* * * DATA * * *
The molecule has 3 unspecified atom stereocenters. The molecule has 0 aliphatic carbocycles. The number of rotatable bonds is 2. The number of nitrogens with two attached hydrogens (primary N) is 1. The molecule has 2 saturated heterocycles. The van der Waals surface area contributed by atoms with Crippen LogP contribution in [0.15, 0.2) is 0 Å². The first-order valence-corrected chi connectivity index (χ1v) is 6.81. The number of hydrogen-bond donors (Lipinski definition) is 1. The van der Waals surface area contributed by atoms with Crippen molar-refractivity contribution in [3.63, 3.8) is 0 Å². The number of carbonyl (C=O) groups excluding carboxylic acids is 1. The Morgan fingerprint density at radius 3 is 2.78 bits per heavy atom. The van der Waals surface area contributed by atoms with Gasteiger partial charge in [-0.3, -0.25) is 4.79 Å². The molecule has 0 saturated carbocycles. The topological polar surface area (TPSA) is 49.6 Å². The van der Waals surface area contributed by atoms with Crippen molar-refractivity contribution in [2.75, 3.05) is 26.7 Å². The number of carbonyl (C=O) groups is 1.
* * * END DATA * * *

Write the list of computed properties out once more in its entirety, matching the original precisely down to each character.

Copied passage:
The molecule has 3 unspecified atom stereocenters. The molecule has 0 aliphatic carbocycles. The number of rotatable bonds is 2. The number of nitrogens with two attached hydrogens (primary N) is 1. The molecule has 2 saturated heterocycles. The van der Waals surface area contributed by atoms with Crippen LogP contribution in [0.15, 0.2) is 0 Å². The first-order valence-corrected chi connectivity index (χ1v) is 6.81. The number of hydrogen-bond donors (Lipinski definition) is 1. The van der Waals surface area contributed by atoms with Crippen molar-refractivity contribution in [3.63, 3.8) is 0 Å². The number of carbonyl (C=O) groups excluding carboxylic acids is 1. The Morgan fingerprint density at radius 3 is 2.78 bits per heavy atom. The van der Waals surface area contributed by atoms with Gasteiger partial charge in [-0.3, -0.25) is 4.79 Å². The molecule has 0 saturated carbocycles. The topological polar surface area (TPSA) is 49.6 Å². The van der Waals surface area contributed by atoms with Crippen molar-refractivity contribution in [2.75, 3.05) is 26.7 Å². The number of carbonyl (C=O) groups is 1.